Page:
For Six Dollars a year, in advance, remitted directly to the PuWishfrs, the Lmso Age Till be punctually forWVded free of postage.

Complete set* of the First Scries, in thirty-Fix volumes, and of the Second .-: n, •. in twenty volume*, handsomely bound, packed la neat boxes, and delivered in all the principal cltiea, free of expense of freight, are for salt ftt two dollars a volume. »

Ast Tolcme may be had separately, at two dollars, bound, or a dollar and n half In numbers.

Ant Numbeb may be had for 13 cento; and It b well worth while for subscribers or purchasers to complete mnj broken roluniea they may have, and thus greatly enhance their value.


Whence comes that mighty sound, Awakening underground The buried victims of oppression's rod; And rising to the sky. Swells in rich harmony With the bright elioir that fronts the throne of


Till heaven gives back to eartli again, la fuller tones, the animating strain'

Louder and louder still, From valley and from hill, Rings the glad shout, delighting nature's ear; I for long, with bitter smart,

Tlie mother's tender heart Had bled with anguish for her children dear, Who, crushed and helpless in their living tomb, Struggle for second birth within her laboring womb.

Again, and still again,

O'er the exulting main,
Meeting the half-stifled cry of misery

From tyranny's dark cells,

The sacred anthem swells, To that wild summons making glad reply— "We come, the sous of Freedom come to save, To bind the tyrant, and let loose the slave 1"

Upon his throne a thing,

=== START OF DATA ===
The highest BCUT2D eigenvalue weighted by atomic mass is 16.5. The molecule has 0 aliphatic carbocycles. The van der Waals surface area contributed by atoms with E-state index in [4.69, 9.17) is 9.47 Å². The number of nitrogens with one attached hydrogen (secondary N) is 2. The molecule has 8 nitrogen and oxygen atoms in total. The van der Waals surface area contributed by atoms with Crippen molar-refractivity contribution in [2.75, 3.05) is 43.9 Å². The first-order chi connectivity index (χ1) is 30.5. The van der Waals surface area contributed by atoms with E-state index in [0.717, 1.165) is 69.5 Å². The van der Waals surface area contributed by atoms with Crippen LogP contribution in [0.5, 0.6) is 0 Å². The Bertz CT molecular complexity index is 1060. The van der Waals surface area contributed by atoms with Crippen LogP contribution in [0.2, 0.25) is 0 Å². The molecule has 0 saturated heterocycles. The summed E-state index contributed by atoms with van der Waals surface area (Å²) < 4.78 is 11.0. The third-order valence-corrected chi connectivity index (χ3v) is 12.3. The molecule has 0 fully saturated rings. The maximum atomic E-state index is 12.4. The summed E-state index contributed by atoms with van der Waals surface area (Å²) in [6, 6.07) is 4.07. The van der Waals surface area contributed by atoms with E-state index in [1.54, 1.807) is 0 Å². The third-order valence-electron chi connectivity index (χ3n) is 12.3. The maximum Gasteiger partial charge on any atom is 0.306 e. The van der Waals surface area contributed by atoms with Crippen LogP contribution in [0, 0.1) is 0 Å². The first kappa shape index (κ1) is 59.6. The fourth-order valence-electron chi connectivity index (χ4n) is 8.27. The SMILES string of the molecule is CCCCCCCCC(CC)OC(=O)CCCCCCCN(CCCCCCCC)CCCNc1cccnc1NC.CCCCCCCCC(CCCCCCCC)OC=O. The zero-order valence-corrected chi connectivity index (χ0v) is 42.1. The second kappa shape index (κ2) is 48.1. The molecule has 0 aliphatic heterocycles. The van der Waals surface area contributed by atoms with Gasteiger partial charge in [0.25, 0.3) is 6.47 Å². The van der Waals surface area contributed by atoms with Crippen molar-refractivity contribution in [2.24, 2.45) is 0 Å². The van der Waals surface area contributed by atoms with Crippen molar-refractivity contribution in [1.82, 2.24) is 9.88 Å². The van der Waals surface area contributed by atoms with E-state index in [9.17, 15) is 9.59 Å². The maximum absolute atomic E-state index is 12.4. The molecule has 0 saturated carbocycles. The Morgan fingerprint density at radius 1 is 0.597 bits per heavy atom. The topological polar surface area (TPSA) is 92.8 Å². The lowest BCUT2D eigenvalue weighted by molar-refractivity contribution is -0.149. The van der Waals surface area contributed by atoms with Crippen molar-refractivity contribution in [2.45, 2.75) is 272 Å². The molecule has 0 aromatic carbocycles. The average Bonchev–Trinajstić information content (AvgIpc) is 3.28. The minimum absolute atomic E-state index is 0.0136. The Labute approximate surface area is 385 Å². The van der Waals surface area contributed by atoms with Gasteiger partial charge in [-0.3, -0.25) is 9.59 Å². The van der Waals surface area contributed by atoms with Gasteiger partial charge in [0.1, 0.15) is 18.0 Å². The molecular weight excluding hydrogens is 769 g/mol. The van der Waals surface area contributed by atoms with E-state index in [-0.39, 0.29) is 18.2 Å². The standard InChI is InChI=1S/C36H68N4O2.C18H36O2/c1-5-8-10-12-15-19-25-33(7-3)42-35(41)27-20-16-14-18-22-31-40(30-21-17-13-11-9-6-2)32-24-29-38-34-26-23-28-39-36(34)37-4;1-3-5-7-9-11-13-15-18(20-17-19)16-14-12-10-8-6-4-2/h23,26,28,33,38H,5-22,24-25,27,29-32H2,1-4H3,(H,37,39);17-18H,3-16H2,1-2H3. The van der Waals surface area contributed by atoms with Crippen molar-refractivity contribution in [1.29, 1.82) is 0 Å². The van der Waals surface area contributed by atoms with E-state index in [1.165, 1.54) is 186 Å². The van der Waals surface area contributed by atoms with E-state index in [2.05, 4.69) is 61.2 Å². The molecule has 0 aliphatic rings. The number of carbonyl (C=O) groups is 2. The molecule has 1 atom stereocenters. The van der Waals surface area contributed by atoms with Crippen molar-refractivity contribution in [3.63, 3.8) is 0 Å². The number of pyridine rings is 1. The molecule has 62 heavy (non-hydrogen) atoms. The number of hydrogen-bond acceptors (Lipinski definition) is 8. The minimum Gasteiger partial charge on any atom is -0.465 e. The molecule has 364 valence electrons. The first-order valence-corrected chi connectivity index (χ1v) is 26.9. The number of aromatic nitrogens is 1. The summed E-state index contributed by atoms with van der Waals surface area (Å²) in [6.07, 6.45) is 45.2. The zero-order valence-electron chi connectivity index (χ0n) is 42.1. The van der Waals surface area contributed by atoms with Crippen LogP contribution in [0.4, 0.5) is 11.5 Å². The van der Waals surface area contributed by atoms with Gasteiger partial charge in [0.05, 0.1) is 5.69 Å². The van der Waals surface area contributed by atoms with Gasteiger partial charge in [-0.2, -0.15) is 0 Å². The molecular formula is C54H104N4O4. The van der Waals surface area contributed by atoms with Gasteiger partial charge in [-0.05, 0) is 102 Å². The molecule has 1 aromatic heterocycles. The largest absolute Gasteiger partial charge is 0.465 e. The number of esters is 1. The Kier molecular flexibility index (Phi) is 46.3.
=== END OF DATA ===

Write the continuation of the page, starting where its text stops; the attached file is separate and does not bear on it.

Misnamed by men a King,
Heard the lamcntings with inhuman glee;

While round about him stood.

Disguised in stole and hood,
Monsters in human shape more vile than he,
A hellish crew in sacred vesture drest,
The vermin of the State, the Church's pest.

But when sweet Freedom's song

Burst on the godless throng, Their fiendish joy was turned to coward hate;

And like untempered clay,

Crumbled in swift decay
The shatter'd fragments of their rotten state;
As when of old the city's bulwarks fell,
At the loud shout of God-led Israel.

Now swiftly o'er the sea

The sons of liberty— A chosen band on Heaven's own errand sent—

Steer for that lovely strand

That girds tho fettered land, In their great cause and leader confident; For Garibaldi led them to the fight. The generous champion of the people's right.

As when the morning light

Scares tho foul things of night Back to their native homes and kindred gloom;

So from the patriot's eye

The tyrant's minions fly,
Like guilty spirits nt tho crack of doom I